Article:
“Simply posting and advertising may no longer suffice in today’s competitive hiring market, and the “great resignation” is not necessarily resulting in more talent being available for work,” says Paul Burrin, VP of Product for Sage People, Sage in an exclusive interview with EnterpriseTalk.
ET Bureau: What challenges do today’s HR teams encounter to monitor, and engage, with their distributed and remote workforce?
Paul Burrin: Managing a remote or hybrid workforce presents new challenges – and after over 18 months of remote working, since COVID hit, it’s still a work in progress for many organizations. A productive and engaged remote workforce requires clear, tailored, and authentic communication from the company. There is a need to provide feedback that is listened to, understood, and acted on quickly by empathetic leadership — so (pulse) surveys and related techniques are essential. People are still working for extended periods on-line, and many are still not back in their physical place of work. Not surprisingly, stress, burnout, and mental health are still major issues, so effective wellness and wellbeing strategies are required. Clear expectations regarding goals, outcomes, and performance must continue to be set and managed to ensure that the workforce is meeting customer and business needs.
As companies re-open physical workplaces, distributed or remote workers may need to attend meetings in person which raises questions regarding health and safety, vaccine policy, vaccine tracking and management, social distancing, and managing compliance to rapidly changing public directives. It is also critical that remote workers feel that they are included and treated equally with their colleagues who can attend in-person events so that retention of remote or distributed talent does not become an issue. Inevitably, some degree of experimentation and testing of policies will be inevitable, and organizations must remain flexible and resilient to ongoing uncertainty.
ET Bureau: What would you suggest enterprises should do to automate key HR tasks and workflows?
Paul Burrin: Cloud HR systems automate vital workflows freeing up time for more strategic initiatives. However, a configurable and extensible system enables organizations to tailor workflows to meet their specific business needs, so the system supports their ways of working, rather than the organization having to change the way they work to accommodate the system.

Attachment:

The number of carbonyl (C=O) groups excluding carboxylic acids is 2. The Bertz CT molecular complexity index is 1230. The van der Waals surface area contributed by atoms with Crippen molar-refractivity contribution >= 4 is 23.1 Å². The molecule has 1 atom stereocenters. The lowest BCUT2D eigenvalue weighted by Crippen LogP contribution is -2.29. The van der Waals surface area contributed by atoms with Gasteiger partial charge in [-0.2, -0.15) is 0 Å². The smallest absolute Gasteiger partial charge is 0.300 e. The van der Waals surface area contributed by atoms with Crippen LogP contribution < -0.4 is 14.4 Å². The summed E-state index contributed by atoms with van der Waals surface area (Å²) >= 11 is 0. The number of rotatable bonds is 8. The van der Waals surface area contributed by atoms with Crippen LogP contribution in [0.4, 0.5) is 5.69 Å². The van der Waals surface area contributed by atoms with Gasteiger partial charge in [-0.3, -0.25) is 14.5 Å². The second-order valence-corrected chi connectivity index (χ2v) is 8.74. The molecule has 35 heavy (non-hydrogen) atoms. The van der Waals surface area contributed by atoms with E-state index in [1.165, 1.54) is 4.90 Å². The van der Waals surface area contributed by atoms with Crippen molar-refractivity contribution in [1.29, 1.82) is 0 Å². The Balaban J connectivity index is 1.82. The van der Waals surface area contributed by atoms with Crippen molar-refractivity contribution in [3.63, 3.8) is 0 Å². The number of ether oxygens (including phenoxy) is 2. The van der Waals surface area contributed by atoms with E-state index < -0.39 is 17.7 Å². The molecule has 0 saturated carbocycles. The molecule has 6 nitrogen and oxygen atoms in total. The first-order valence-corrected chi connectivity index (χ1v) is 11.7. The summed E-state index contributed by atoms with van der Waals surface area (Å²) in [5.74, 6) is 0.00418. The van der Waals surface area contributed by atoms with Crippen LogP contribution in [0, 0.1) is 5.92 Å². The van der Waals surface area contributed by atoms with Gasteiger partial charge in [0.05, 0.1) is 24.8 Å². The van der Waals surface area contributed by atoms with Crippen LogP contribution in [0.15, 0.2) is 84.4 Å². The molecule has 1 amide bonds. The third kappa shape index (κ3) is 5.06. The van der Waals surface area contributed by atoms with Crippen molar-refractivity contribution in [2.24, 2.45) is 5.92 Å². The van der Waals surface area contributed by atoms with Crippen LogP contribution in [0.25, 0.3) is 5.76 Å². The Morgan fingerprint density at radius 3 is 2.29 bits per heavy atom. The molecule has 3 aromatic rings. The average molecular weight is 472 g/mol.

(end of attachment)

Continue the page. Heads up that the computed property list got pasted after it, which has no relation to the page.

New ways of working are now inevitable as companies continue to work through the pandemic and embrace the opportunity to find alternative and better ways of doing things. Furthermore, a plethora of new requirements are emerging, such as office re-opening, vaccine management, hybrid working, wellbeing, diversity, equity and inclusion, and the need to test, learn, and fail fast. This will require additional data, new processes and workflows, reporting, and dashboards, with actionable insights being made available to management to make informed decisions regarding new and rapidly evolving operating environments.
ET Bureau: With enterprises facing talent shortages more than ever, how can they recruit an ideal candidate while saving their time and resources?
Paul Burrin: Finding new talent with the desired skills and experience is becoming more difficult. Many organizations are being forced to look internally for employees with the right skills, aptitude, or desire to learn, and hire from within (the so-called internal marketplace). This may not be possible for all; especially smaller companies, so leveraging networks and using professional recruiters to hunt for talent may be required.
Simply posting and advertising may no longer suffice in today’s competitive hiring market, and the “great resignation” is not necessarily resulting in more talent being available for work. Having found potential candidates, time to hire is one of the biggest issues facing recruiters, so smart organizations have learned how to streamline the hiring process, reduce the rounds of interviews and keep candidates informed and engaged through timely feedback to create positive experiences.
ET Bureau: What trends do you think will emerge in the HR and people management solutions space in the coming years?
Paul Burrin: Accelerated digital transformation has already resulted in the widespread use of collaboration tools and these are becoming the new desktop interface, so many applications are starting to integrate with applications such as Teams, Slack, Zoom, and similar products, supporting the flow of work. Automation is becoming smarter as AI and machine learning becomes integral to solutions and there are increasing numbers of use cases and applications leveraging these technologies. The Internet of Things is perhaps less talked about but is actually becoming more pervasive as we all interact with devices using voice or biometrics without even thinking about it – expect these capabilities to become more integral to solutions in the work environment. We should also expect many existing HR processes to be streamlined and completely reimagined as new technologies are more fully leveraged, and solutions become self-learning.